Investigations into CO2 immiscible displacements from pore scale to core scale
Item statusRestricted Access
Embargo end date23/06/2023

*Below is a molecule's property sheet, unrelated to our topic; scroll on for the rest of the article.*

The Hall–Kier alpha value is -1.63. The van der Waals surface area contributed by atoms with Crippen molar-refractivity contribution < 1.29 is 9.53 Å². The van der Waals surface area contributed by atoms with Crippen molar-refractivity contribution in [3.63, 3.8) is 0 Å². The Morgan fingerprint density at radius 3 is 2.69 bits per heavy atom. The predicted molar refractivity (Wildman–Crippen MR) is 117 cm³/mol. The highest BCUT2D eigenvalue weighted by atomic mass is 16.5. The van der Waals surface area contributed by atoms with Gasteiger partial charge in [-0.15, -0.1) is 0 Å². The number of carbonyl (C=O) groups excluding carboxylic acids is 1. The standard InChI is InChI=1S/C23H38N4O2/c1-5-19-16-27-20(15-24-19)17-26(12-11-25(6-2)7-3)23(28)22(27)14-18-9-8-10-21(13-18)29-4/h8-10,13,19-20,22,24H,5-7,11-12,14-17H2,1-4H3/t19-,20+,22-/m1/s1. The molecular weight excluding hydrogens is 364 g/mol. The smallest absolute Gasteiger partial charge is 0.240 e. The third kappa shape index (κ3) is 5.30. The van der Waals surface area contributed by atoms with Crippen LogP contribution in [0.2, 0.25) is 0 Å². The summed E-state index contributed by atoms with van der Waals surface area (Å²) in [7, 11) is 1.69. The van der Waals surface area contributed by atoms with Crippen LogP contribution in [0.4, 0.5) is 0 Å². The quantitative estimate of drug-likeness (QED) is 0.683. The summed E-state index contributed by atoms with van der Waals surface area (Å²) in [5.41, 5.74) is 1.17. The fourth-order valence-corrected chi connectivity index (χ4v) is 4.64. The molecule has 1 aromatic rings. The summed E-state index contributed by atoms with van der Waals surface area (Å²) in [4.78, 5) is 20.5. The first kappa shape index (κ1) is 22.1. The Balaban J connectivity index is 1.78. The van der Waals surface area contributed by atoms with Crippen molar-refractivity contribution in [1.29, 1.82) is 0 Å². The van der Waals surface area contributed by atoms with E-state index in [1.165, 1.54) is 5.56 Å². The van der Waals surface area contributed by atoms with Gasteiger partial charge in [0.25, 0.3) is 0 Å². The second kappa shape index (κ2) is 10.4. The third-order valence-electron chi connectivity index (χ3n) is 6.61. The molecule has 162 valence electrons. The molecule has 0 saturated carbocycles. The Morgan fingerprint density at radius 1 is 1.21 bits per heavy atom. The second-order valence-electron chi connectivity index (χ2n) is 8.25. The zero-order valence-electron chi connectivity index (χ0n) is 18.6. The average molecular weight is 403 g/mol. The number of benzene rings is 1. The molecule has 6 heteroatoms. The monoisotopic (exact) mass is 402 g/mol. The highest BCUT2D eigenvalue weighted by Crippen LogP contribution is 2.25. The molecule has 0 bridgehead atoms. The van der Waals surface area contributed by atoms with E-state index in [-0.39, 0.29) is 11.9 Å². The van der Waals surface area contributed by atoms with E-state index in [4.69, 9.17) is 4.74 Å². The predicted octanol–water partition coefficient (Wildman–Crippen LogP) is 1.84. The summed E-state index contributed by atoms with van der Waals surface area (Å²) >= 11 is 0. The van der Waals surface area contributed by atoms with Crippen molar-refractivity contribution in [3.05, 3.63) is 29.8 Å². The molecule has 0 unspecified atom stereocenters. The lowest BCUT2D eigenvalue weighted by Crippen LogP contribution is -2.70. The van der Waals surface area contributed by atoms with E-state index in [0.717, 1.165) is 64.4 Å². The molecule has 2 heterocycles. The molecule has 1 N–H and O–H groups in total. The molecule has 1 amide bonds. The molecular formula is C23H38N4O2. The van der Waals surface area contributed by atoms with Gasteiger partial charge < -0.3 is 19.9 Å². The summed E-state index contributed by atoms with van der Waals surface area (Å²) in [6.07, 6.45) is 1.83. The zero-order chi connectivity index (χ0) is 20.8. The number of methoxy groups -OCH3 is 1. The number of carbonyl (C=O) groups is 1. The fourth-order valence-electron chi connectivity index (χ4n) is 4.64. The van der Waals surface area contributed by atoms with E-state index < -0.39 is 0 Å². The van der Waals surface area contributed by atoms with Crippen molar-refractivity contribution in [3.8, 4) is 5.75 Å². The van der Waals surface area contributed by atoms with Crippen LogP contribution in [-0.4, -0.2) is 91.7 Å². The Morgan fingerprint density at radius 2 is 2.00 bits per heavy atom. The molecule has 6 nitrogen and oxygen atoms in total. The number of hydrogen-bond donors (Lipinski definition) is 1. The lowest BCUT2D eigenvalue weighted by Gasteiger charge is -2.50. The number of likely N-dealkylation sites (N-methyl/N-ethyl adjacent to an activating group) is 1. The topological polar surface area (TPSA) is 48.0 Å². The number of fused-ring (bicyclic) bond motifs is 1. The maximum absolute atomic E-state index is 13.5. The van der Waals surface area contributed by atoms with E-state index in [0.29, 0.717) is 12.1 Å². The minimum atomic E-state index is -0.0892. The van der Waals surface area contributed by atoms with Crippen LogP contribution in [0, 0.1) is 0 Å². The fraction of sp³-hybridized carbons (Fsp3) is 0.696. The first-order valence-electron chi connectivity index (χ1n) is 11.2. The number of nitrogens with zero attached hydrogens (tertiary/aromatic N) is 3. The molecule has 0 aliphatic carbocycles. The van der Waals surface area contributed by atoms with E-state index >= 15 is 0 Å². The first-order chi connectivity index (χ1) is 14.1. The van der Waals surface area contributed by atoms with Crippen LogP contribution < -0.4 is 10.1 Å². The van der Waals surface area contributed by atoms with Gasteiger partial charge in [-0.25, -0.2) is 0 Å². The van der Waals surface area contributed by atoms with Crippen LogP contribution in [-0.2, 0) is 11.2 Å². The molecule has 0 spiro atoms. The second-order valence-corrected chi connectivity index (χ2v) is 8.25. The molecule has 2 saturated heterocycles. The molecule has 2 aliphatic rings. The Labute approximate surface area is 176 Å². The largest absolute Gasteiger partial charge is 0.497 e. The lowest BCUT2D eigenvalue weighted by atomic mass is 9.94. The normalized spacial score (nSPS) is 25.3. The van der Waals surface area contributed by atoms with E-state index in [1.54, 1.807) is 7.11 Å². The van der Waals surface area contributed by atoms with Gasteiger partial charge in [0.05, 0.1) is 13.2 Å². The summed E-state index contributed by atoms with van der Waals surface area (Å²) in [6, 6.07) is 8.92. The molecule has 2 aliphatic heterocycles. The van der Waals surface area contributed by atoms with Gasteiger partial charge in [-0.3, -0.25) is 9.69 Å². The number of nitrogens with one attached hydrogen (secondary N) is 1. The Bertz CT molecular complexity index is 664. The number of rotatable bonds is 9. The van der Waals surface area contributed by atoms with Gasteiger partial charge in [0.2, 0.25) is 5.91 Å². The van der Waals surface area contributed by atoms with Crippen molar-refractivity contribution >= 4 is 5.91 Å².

The flow of immiscible displacement in porous media is of great importance in many applications of subsurface transports, such as geological sequestration of CO2 in saline aquifers and depleted oil/gas fields, enhanced oil recovery (EOR) and removal of nonaqueous phase liquids (NAPLs) from aquifer sediments. In this work, the investigation of immiscible displacement focuses on drainage process, in which wetting fluid residing in porous media is displaced by a non-wetting fluid. Fingering led by unstable displacement is one of the major reasons limiting the efficiency in drainage process. For example, in CO2 sequestration, fingering of low-viscosity gaseous or supercritical CO2 limits their access to reservoir rocks and thus only a fraction of reservoir is occupied by injected CO2. In enhanced oil recovery by CO2 or water, less than half of original oil in place is recovered due to viscous fingers. The immiscible displacement process in CO2 injection into the geological formations and reservoirs involves complex cross-scale flow from pore scale to core scale and eventually reservoir scale. Pore-scale flow can provide the most fundamental information of microscopic factors that have significant effects on macroscopic process, which cannot be captured by current continuum-scale models. Simulating a reservoir-scale flow with pore-scale modelling is not possible as it requires enormous computation. Instead, core-scale model is a brilliant option to characterize the flow dynamics of the reservoir to obtain upscaled flow functions (e.g., relative permeability and capillary pressure) for reservoir-scale models. A solid understanding of immiscible displacement from both pore-scale and core-scale perspectives is critically important in evaluating the impacts and efficiencies of displacement processes and providing accurate flow information for the reservoir model. In this PhD project, immiscible displacements were investigated in the core sample and pore-scale network to evaluate the effect of key factors (namely fluid pressure, temperature, CO2 phase and injection flowrate) on crucial flow parameters, such as differential pressure, flow patterns, phase saturation, relative permeability and displacement efficiency. The study sheds more light on the impact of capillary and viscous forces on multiphase flow characteristics and explores the conditions where capillary or viscous forces dominate the flow. In addition, immiscible displacements in homogenous and physical rock networks are compared by numerical simulation. CO2-water core flooding experiments were carried out in a sandstone under different subsurface temperature and pressure conditions by considering the effects of CO2 phase, pressure and CO2 injection rate. The pressure fluctuation behaviours, capillary displacement pressure, relative permeability and water recovery are investigated for gas CO2-water, supercritical CO2-water and liquid CO2-water displacements. Pressure fluctuations during the displacements are analysed by wavelet decomposition method. The pressure fluctuations are affected by the CO2 phase but is almost independent of injection rate. The capillary displacement pressure is quantified by the pressure jump occurring at the beginning of CO2 invasion into the core sample, which agrees well with the value estimated based on Kozeny model. The relative permeability is calculated by the JBN method, and it is found that liquid CO2-water displacement has a higher relative permeability. Uncertainty of the relative permeability caused by the assumption of incompressible fluids is quantified. Flow instability in immiscible displacements is predominately affected by the interactions between capillary and viscous forces, which can determine the displacement efficiency and CO2 storage capacity. CO2-water and CO2-oil core flooding experiments with various viscosity ratios and capillary numbers were implemented to understand the interplay of capillary and viscous effects during the displacements by analysis of the pressure behaviours, and the experimental results are further demonstrated by macroscopic capillary number and the Log Nca-Log M phase diagram. In viscous-dominated displacement, differential pressure evidently depends on the injection rate and the pressure decline curve is fitted by a power function. The exponent of the function is found to be significantly larger at the crossover between capillary-dominated and viscous-dominated regions. In capillary-dominated displacement, the pressure profile is characterized by a pressure jump at the beginning and intermittent fluctuations during displacement. Further analysis by wavelet decomposition indicates a transition point existing in standard deviation of pressure fluctuations when the displacement is transformed from capillary-dominated to viscous-dominated. The experiment results agree well with the macroscopic capillary number, which characterizes the interaction between capillary and viscous forces at a critical value of 𝑁��𝑐��𝑎��𝑚��𝑎��𝑐��𝑟��𝑜��~1. For further understanding of the effects of capillary and viscous forces on the immiscible displacements occurring on the scale of individual pores and of how these processes determine the invasion patterns, CO2-water and water-oil immiscible displacements were conducted in the pore-scale network with physical rock structures. Viscosity ratio and capillary number for the displacements were varied by employing different fluid pairs and injection flowrates. The pressure behaviour, flow pattern, invading phase saturation, trapped oil cluster size and macroscopic capillary number were investigated for displacements transforming from viscous-dominated to capillary-controlled. The behaviour of differential pressure is similar to that in core flooding experiments. A transition point exists on the relationship between standard deviation of pressure fluctuations and capillary number when displacement varies from viscous-dominated to capillary-controlled, which is also in accord with the results from core flooding experiments except for the value of the transition point. The non-wetting phase saturation shows great dependence on the capillary number. When capillary force dominates the flow, the non-wetting phase saturation hardly increases with increasing the amount of injection after breakthrough while it increases greatly when viscous force is the dominating force. With increasing capillary number, the trapped oil cluster size become smaller while the interfacial length between two fluids gets larger. The calculated value of macroscopic capillary number accurately predicts the viscous-dominated flow with 𝑁��𝑐��𝑎��𝑚��𝑎��𝑐��𝑟��𝑜��>1, but the value maybe underestimated for capillary-controlled flow due to the underestimation of trapped oil cluster size. Another key issue considered in the project is the effect of pore structure on the immiscible displacement. A direct numerical simulation method is employed by COMSOL Multiphysics 5.6 software to simulate the immiscible displacement in two microfluidic networks, one with a homogeneous structure and the other with a physical rock structure. The numerical model is first validated by immiscible displacement in a single capillary. The simulated results are in good agreement with the theoretical solution calculated based on Darcy-Weisbach equation. Then, flow dynamics, such as flow patterns, differential pressure and phase saturation were investigated in these two networks when the displacement is transformed from capillary-controlled to viscous-dominated. Early breakthrough resulted by viscous fingering is observed in both networks and more obviously in physical rock network. Capillary fingering is not clearly detected, properly due to the limitation of the network scale. In both networks, the flow patterns become compact at equilibrium compared with that at breakthrough in displacements with high injection flowrate (or capillary number) while they remain almost unchanged for displacements with low injection flowrate. The behaviours of differential pressure are similar in these two networks other than pressure achieving equilibrium more quickly in homogeneous network under the same injection flowrate condition. The pressure behaviours are in accord with the results from pore-scale experiments except obvious inertia effect at the beginning of displacements. Transition points are discovered on the relationships between pressure fluctuations and capillary number in both networks and are nearly the same, which are around Log Nca = -3.2. The dynamic, breakthrough-time, equilibrium-time saturation of non-wetting phase is evaluated. It is discovered that the saturation is larger in homogeneous network at high injection flowrates while it is about the same at low injection flowrates. The trend of saturation in physical rock network is in good agreement with pore-scale experimental result.